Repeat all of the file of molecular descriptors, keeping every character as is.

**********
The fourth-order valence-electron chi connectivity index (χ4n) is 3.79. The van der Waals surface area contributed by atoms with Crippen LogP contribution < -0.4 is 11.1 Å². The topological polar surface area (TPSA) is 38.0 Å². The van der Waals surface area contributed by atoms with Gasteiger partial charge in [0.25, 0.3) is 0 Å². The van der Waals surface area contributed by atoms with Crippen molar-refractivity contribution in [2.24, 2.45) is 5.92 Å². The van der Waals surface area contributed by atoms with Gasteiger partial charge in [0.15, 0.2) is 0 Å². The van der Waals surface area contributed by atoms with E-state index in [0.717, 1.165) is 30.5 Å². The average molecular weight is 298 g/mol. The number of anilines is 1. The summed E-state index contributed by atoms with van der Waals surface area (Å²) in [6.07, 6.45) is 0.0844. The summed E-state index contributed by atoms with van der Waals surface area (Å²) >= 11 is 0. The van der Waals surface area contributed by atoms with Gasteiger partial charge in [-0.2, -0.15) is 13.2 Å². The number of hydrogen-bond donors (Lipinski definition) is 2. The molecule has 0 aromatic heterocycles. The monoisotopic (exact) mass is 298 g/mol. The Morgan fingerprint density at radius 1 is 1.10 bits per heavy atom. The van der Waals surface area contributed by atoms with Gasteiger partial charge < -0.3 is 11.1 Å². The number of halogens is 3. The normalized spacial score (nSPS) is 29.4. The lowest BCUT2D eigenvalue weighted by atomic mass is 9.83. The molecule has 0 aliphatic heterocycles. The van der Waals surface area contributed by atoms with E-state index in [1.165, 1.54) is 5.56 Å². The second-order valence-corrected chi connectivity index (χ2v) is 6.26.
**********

The fourth-order valence-electron chi connectivity index (χ4n) is 3.79. The van der Waals surface area contributed by atoms with Crippen LogP contribution < -0.4 is 11.1 Å². The topological polar surface area (TPSA) is 38.0 Å². The van der Waals surface area contributed by atoms with Gasteiger partial charge in [0.25, 0.3) is 0 Å². The van der Waals surface area contributed by atoms with Crippen molar-refractivity contribution in [2.24, 2.45) is 5.92 Å². The van der Waals surface area contributed by atoms with Gasteiger partial charge in [0.15, 0.2) is 0 Å². The van der Waals surface area contributed by atoms with E-state index in [0.717, 1.165) is 30.5 Å². The average molecular weight is 298 g/mol. The number of anilines is 1. The summed E-state index contributed by atoms with van der Waals surface area (Å²) in [6.07, 6.45) is 0.0844. The summed E-state index contributed by atoms with van der Waals surface area (Å²) >= 11 is 0. The van der Waals surface area contributed by atoms with Gasteiger partial charge in [-0.2, -0.15) is 13.2 Å². The number of hydrogen-bond donors (Lipinski definition) is 2. The molecule has 0 aromatic heterocycles. The monoisotopic (exact) mass is 298 g/mol. The Morgan fingerprint density at radius 1 is 1.10 bits per heavy atom. The van der Waals surface area contributed by atoms with Gasteiger partial charge < -0.3 is 11.1 Å². The number of halogens is 3. The normalized spacial score (nSPS) is 29.4. The lowest BCUT2D eigenvalue weighted by atomic mass is 9.83. The molecule has 0 aliphatic heterocycles. The van der Waals surface area contributed by atoms with E-state index in [1.165, 1.54) is 5.56 Å². The second-order valence-corrected chi connectivity index (χ2v) is 6.26.